2) Portion Size

When meat is consumed, the serving size is small, just two ounces. Frequency is limited to a handful of times per month. 

Portions of fish are a bit larger – three ounces.

3) Drink

Hydration is important. Water consumption occurs throughout the day, along with coffee in the morning, and tea (green and herbal) anytime afterward.

Moderate amounts of red wine are consumed. Wine is served at meals, and family or friends gather around. The exception to the above is the Seventh-Day Adventists in Loma Linda, CA who prohibit alcohol and coffee.

4) Sleep 

The average amount of sleep is 7.5 hours per night

5) Natural Movement/Exercise

All forms of exercise – walking, biking, hiking, gardening, cooking – are integrated into lifestyle. Buying a gym membership is not necessary. 

6) Tobacco

Smoking is not a common behavior.

7) Community Bonds

Being part of a healthy network of friends and family that lend support is critical. Being isolated and lonely takes years off one’s life.

8) Life Purpose 

Having a profound sense of purpose throughout life, but especially after retirement, gives blue zone residents a reason to get up in the morning.

9) Reversing Stress 

Recognizing that chronic stress is detrimental to health means that there’s a concerted effort to downshift daily to reduce stress. This downshift can be a short nap, a quiet nature walk, listening to music, or gardening – anything to lose that overarching sense of stress. 

10) Faith 

There appears to be a strong connection between religion and longevity. It doesn’t matter what the religion is, but being active in a faith-based community provides belonging and a built-in social network.

Final Thoughts  

After researching the Blue Zones, I thought of my Italian grandfather. Following his emigration to America, Grandpa used his organic farming knowledge to grow fresh fruit, plant vegetables, and raise a few goats for milk and cheese. His land produced fresh, seasonal plant-based foods. Exercise meant working the land, and walking to the corner store for supplies.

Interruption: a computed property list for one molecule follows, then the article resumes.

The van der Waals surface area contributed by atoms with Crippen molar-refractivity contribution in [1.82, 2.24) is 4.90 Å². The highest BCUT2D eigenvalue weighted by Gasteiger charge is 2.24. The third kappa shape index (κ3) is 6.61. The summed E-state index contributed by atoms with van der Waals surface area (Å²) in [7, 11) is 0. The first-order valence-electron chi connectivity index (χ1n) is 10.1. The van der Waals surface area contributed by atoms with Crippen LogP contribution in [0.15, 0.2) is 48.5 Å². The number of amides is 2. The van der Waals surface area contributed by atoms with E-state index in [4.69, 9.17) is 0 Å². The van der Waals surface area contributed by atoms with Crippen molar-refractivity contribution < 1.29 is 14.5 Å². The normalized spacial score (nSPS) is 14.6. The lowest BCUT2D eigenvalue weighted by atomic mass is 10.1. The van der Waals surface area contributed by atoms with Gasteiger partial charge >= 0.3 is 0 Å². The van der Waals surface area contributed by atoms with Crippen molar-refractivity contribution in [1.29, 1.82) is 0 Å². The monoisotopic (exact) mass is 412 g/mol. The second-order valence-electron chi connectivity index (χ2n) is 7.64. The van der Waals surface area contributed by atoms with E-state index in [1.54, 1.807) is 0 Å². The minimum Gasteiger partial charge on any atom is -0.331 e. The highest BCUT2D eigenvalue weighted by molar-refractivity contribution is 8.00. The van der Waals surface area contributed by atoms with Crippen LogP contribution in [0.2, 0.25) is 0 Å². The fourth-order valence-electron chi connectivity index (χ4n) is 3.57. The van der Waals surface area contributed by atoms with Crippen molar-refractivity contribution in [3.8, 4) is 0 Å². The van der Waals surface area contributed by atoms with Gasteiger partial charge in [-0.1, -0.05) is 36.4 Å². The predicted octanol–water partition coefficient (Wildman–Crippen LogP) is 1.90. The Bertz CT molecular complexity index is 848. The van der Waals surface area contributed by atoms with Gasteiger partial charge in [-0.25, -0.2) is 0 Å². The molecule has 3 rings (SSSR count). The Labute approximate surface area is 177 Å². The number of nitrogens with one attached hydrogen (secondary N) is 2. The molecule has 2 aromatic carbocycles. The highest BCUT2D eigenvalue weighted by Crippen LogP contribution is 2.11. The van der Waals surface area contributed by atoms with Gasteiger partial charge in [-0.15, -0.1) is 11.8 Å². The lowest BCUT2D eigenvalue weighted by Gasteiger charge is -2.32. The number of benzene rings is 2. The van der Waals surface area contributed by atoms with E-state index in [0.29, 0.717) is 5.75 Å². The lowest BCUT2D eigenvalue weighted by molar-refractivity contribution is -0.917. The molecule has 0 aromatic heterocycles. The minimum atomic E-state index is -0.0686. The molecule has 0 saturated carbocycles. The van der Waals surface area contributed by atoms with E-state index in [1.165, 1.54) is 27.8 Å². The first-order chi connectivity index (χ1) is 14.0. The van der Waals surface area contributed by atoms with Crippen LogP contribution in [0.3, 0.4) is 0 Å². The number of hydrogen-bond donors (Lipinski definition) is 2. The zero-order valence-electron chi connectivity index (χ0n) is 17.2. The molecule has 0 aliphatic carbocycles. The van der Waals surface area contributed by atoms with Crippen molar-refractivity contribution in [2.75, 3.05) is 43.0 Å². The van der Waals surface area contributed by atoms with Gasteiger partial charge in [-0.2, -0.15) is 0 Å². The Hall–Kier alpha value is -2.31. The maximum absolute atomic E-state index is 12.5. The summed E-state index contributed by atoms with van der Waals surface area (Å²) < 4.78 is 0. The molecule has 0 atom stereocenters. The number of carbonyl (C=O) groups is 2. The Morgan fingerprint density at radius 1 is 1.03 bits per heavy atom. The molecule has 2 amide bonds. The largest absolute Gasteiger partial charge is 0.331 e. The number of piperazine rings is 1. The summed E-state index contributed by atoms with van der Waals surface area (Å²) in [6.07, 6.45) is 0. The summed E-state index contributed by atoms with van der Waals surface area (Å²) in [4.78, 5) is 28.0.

Times were hard, but free from today’s professional work that binds us to a computer and office chair for endless hours of work and stress.

Improving our health and longevity may mean turning the clock back to low-tech tactics to be successful. Here are some ideas:

  • Care for our land because the health of our soil is directly related to our health. 
  • Make the time to move often, exercise daily, and cook more.
  • Connect with friends and family, because strong human connection is like an elixir.
  • Ignore all the “noise” about different diets, and the hype about superfoods. There’s a lot to be said for simplicity and minimalism. For example, the average grocery store today carries almost 40,00 items. 40,000! Do we really need all that choice, especially since the bulk of packaged food products are unhealthful anyway?
  • Invest in our health by eating seasonal, fresh, minimally processed foods.
  • De-stress and get restorative sleep.

Interestingly, the Lady Moxy Brain Booster Plan dovetails nicely with the principles in the Blue Zones. Make a small investment in this 6-week plan, and you’ll receive the benefit of optimizing your health and quality of life for years to come.